While you were sleeping—or ringing in 2013—the Senate voted to raise taxes.
After missing the midnight deadline, Congress and the President have technically sent the nation over the fiscal cliff, meaning higher tax rates are already in effect for all income tax brackets. But the Senate’s deal, brokered by Senate Republican Leader Mitch McConnell (KY) and Vice President Joe Biden, would target the tax increases on those making more than $250,000.
The Senate voted 89-8 to limit deductions for taxpayers making more than $250,000, which would raise their taxes, and to hike tax rates for those making more than $400,000.
As Heritage has pointed out, trying to tax the top income brackets to close the deficit is impossible. To overcome the massive federal deficit, top earners would have to be taxed at more than 100 percent. And J.D. Foster, Heritage’s Norman B. Ture Senior Fellow in the Economics of Fiscal Policy, reminds us that President Obama has already raised taxes on “the wealthy”:
Never mind that Obama already raised taxes on upper-income taxpayers through the 3.8 percent Medicare surtax imposed under Obamacare. Never mind that tax rate hikes would weaken an economy stumbling so badly the Federal Reserve doubled its risky efforts to keep the economy from recession. Never mind Obama’s approach would likely put the kibosh on any hopes for tax reform. Never mind the resulting revenues would be a small drop in a very big bucket compared to projected budget deficits. Never mind that the only justification for higher taxes is spite and envy to be exercised through the extortive power of the federal government.
Some of the key points in the Senate deal, which could go to the House as early as today:
- Raises taxes on incomes over $400,000 for individuals and $450,000 for households
- Raises taxes on investment income for those taxpayers as well
- Limits tax deductions for incomes over $250,000—raising their taxes, too
- Increases the death tax rate for estates over $5 million
- Extends long-term unemployment benefits for one year
- Postpones sequestration’s automatic spending cuts (including those to defense) by two months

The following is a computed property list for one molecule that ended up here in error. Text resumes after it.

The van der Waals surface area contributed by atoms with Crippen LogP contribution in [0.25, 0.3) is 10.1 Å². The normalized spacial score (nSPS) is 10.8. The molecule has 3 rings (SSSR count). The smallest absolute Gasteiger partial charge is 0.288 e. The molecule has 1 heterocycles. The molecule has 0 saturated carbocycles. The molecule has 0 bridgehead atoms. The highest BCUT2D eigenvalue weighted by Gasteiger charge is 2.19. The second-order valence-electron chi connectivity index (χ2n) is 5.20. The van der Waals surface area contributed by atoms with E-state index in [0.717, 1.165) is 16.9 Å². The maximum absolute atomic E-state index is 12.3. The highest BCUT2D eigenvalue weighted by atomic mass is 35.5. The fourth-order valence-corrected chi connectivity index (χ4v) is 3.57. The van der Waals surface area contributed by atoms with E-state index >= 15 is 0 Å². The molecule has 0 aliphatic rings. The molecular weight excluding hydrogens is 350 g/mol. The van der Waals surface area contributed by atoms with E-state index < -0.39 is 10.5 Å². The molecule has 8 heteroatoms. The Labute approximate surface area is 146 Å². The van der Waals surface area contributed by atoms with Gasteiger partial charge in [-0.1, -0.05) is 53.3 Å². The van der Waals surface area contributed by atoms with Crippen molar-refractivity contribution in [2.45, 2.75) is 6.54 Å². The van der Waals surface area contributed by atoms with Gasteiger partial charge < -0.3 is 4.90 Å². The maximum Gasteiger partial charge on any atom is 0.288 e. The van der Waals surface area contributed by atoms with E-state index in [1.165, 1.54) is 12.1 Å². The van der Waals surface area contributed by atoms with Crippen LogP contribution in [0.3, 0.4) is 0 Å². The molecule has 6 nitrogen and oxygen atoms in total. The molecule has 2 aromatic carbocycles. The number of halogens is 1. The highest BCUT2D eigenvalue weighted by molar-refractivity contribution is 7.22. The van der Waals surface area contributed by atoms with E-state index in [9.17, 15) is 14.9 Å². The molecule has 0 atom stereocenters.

Meanwhile, the United States also ran up against the debt ceiling yesterday. Treasury Secretary Tim Geithner said the Treasury would do some short-term creative accounting to make sure the country doesn’t default on its loans, which will buy two months before lawmakers have to fight it out again over increasing the debt limit.
The deal does nothing to address the reasons that the U.S. budget is out of control. Its focus on tax hikes rather than spending cuts is completely the opposite of what the country needs. As Heritage’s Romina Boccia explains:
Federal spending on entitlements and interest on the debt drives the federal budget crisis. Together the three major entitlements of Social Security, Medicare, and Medicaid (including Obamacare), as well as net interest, make up more than half of all spending in the federal budget today. Their share of the budget will grow to over two-thirds of all spending in 10 years. By 2025, the major entitlement programs and net interest together will eat up all tax revenues collected in that year.
Hiking taxes simply isn’t a solution. Until Congress and the President pursue serious spending cuts, the country and the budget will keep chugging in the same direction. And that’s certainly no cause for celebration.
- Forbes has a breakdown of the Senate’s fiscal cliff deal.
- “A scathing Senate committee report on the Benghazi terrorist attack faults the State Department for failing to adequately respond to mounting security threats in the lead-up to the assault,” reports Fox News.
- Doctors say Secretary of State Hillary Clinton has a blood clot near her brain but will recover.
- Iran is conducting annual missile tests.
- The fiscal cliff isn’t the only big change kicking in today—many employers will face the harsh decisions brought by Obamacare’s HHS mandate. Heritage’s Sarah Torre has the details.